Auditory-Visual Speech Processing (AVSP) 2010
Hakone, Kanagawa, Japan
How is the perception of emotion affected by the provision of multiple sources of information (both within and across modality)? We examined how the perception of emotion differed depending upon which face regions were visible and which modality (auditory or visual, AV) was used. Auditory and visual speech of five talkers expressing anger, disgust, fear, happy, sad, surprise or neutral emotion were presented in face-only, voice-only and face-voice presentation conditions. The visual speech stimuli presented the upper, lower and whole face. The participants task was to judge which emotion was expressed. The results showed that the upper and lower parts of the talkers face were not equally informative across emotion types. Also the face and voice conveyed different degrees and types of emotion information. Response confusion matrices showed that, depending on the type of emotion, the whole face pattern resembled either the upper or lower face one. For the AV face-voice stimuli, the response pattern changed depending on the relative informativeness of the unimodal signals. Based on the results, we suggest a model for how emotion information from different sources is combined to drive perception.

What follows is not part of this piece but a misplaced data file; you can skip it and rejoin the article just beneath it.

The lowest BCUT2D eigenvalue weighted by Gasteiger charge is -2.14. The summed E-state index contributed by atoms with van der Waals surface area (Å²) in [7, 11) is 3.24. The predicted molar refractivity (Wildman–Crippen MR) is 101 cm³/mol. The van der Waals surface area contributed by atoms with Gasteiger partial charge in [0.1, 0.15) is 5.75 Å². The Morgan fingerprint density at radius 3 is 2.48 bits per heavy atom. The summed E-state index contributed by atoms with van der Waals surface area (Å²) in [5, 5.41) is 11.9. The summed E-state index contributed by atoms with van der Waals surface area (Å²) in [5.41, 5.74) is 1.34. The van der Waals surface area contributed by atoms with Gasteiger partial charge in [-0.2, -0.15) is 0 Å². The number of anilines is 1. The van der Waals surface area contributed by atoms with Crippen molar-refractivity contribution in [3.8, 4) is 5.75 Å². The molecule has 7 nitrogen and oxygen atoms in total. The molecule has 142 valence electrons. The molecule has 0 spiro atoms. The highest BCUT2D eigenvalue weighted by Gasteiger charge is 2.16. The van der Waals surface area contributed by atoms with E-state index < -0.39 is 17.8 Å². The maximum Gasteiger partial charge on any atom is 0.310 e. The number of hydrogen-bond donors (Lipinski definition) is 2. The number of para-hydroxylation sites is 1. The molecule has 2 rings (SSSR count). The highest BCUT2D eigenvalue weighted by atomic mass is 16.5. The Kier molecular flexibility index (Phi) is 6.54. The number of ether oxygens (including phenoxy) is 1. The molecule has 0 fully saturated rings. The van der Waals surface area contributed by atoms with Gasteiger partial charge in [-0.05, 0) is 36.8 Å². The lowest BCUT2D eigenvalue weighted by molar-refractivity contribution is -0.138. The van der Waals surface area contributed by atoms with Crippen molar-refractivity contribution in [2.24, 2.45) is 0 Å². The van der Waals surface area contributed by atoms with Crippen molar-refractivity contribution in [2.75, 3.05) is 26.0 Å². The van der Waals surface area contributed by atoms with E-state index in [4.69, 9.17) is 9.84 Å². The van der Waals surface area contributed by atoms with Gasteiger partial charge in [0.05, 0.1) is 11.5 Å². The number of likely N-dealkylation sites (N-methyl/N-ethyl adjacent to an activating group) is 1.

Index Terms: Emotion perception, Auditory-Visual perception, Emotion recognition, Visual speech, Face and voice.
Bibliographic reference. Kim, Jeesun / Davis, Chris (2010): "Emotion perception by eye and ear and halves and wholes", In AVSP-2010, paper S3-2.